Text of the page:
I do enjoy reading the family blog every once and a while, just waiting for some more CF posts, as they’re usually pretty well written. You could always put these little tips & tricks in there, I’ve been trying to add some to mine :slight_smile:

Well www.andyandjaime.com is my family album. www.commadelimited.com is where I’ll have my code, public releases, tips and stuff like that.

Well I’ll have to start popping open CD now too :slight_smile:

I very much prefer this method, as I always test for the name of the button hit. This allows me to have multiple submit buttons on a page and run different routines based on that.

<cfif StructKeyExists(form,"Action-A")>
    You hit A button
    <cfelseif StructKeyExists(form,"Action-B")>
    You hit B button
    	<input type="submit" value="A" name="Action-A">
    	<input type="submit" value="B" name="Action-B">

A functional example of this is my crmercado’s admin.
Each ad must be approved. I learned to put the radion button at the top of the page: (x) online ( ) offline [ set status ]. Hit set status and it returns to the view page. Hit the button at the bottom, it takes you to the next page|step. 99% of the time, I use the set status button.

My processing code in this case looks more like this:
<cfif StructKeyExists(form,"Action-A") OR StructKeyExists(form,"Action-B")>
    Form Processing
    <cfif StructKeyExists(form,"Action-A")>
     <cflocation back to view>
     <cfelseif StructKeyExists(form,"Action-B")>
     <cflocation to step 2>

Hi, I suggest that you encrypt or pepper your dsn name and password if you are going to store it in application variables and your database doesn’t block unknown IPs.

It is easy to wrestle application variable contents from servers if you really want to.

Structures are my second favorite data type, second only to lists that is. Structures are similar to arrays, but allow you to “name” the indexes, which makes them a perfect choice a wide range of things. Here’s some Structure basics before we get into some of the cooler things.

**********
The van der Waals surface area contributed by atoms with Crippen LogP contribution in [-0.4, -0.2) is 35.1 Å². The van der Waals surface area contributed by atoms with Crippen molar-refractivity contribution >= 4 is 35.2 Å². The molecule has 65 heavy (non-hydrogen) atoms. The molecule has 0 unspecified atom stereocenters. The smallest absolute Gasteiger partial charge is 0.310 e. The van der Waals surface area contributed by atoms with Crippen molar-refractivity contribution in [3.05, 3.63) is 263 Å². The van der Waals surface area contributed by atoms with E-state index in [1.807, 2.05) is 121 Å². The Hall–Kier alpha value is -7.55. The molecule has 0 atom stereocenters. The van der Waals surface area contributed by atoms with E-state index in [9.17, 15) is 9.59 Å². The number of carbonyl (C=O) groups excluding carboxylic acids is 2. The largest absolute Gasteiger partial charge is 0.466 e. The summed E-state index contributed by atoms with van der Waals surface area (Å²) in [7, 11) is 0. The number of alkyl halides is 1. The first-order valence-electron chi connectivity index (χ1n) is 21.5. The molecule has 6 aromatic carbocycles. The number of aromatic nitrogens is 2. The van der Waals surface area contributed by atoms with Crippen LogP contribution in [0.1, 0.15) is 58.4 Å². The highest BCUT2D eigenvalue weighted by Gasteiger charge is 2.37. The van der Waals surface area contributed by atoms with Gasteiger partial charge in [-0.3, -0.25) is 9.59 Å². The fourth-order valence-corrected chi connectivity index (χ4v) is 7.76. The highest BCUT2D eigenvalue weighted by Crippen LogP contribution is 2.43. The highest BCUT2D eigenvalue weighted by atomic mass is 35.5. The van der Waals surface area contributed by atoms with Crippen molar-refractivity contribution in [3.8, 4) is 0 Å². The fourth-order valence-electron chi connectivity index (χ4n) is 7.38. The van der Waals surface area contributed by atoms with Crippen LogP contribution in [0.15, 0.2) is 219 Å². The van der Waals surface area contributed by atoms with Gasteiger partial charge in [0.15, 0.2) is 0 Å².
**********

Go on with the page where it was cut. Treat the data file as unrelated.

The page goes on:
There are several ways to create a structure.


<cfset myStructure = StructNew()>

Or implicitly:

<cfset anotherStructure.myVar = "creole rocks">

The above line not only creates a structure named “anotherStructure”, but also creates a variable inside that structure named “myVar” and assigns it the value “creole rocks”.

You can also create a structure from within a cfscript tag:

	aStruct = StructNew();

Structures can contain any of Coldfusion’s variables types:

<cfset structOne = StructNew()>
<cfset structOne.myArray = ArrayNew(1)>
<cfset structOne.myArray[3] = "jaime">
<cfset structOne.myFunction = CreateObject("component", "temp")>

The preceding code creates a structure named “structOne” with a 3 index array contained within it. The array could have just as easily been a list, or another structure or even a function assignment, Coldfusion gives you that much power.

Structures are great for containing values that need to be named. Unlike arrays (which have simple numbered elements), structures allow you to name it’s members. How about we create a colors structure? This will contains a “lookup table” of sorts for color names to their corresponding hex values: